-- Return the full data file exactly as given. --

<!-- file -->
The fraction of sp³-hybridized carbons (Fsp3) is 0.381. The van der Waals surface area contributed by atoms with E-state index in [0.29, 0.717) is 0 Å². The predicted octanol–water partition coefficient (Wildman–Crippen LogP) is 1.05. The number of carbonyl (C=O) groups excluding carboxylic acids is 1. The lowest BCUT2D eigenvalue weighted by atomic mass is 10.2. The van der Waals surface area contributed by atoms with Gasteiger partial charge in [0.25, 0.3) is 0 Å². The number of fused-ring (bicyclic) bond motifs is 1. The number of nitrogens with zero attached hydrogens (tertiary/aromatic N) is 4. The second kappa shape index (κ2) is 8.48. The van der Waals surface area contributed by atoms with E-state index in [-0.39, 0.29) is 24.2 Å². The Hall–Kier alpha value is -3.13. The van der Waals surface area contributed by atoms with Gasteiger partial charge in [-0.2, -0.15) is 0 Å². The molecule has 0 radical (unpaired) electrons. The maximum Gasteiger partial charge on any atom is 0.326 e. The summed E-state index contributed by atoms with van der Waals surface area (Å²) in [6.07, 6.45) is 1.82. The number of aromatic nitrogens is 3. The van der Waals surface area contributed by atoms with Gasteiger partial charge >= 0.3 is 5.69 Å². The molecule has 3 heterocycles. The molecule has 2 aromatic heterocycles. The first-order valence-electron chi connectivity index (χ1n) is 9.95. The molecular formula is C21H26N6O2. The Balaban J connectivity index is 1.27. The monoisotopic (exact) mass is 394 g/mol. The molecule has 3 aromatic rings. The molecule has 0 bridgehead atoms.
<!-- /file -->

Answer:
The fraction of sp³-hybridized carbons (Fsp3) is 0.381. The van der Waals surface area contributed by atoms with E-state index in [0.29, 0.717) is 0 Å². The predicted octanol–water partition coefficient (Wildman–Crippen LogP) is 1.05. The number of carbonyl (C=O) groups excluding carboxylic acids is 1. The lowest BCUT2D eigenvalue weighted by atomic mass is 10.2. The van der Waals surface area contributed by atoms with Gasteiger partial charge in [0.25, 0.3) is 0 Å². The number of fused-ring (bicyclic) bond motifs is 1. The number of nitrogens with zero attached hydrogens (tertiary/aromatic N) is 4. The second kappa shape index (κ2) is 8.48. The van der Waals surface area contributed by atoms with E-state index in [-0.39, 0.29) is 24.2 Å². The Hall–Kier alpha value is -3.13. The van der Waals surface area contributed by atoms with Gasteiger partial charge in [-0.2, -0.15) is 0 Å². The molecule has 0 radical (unpaired) electrons. The maximum Gasteiger partial charge on any atom is 0.326 e. The summed E-state index contributed by atoms with van der Waals surface area (Å²) in [6.07, 6.45) is 1.82. The number of aromatic nitrogens is 3. The van der Waals surface area contributed by atoms with Gasteiger partial charge >= 0.3 is 5.69 Å². The molecule has 3 heterocycles. The molecule has 2 aromatic heterocycles. The first-order valence-electron chi connectivity index (χ1n) is 9.95. The molecular formula is C21H26N6O2. The Balaban J connectivity index is 1.27. The monoisotopic (exact) mass is 394 g/mol. The molecule has 3 aromatic rings. The molecule has 0 bridgehead atoms.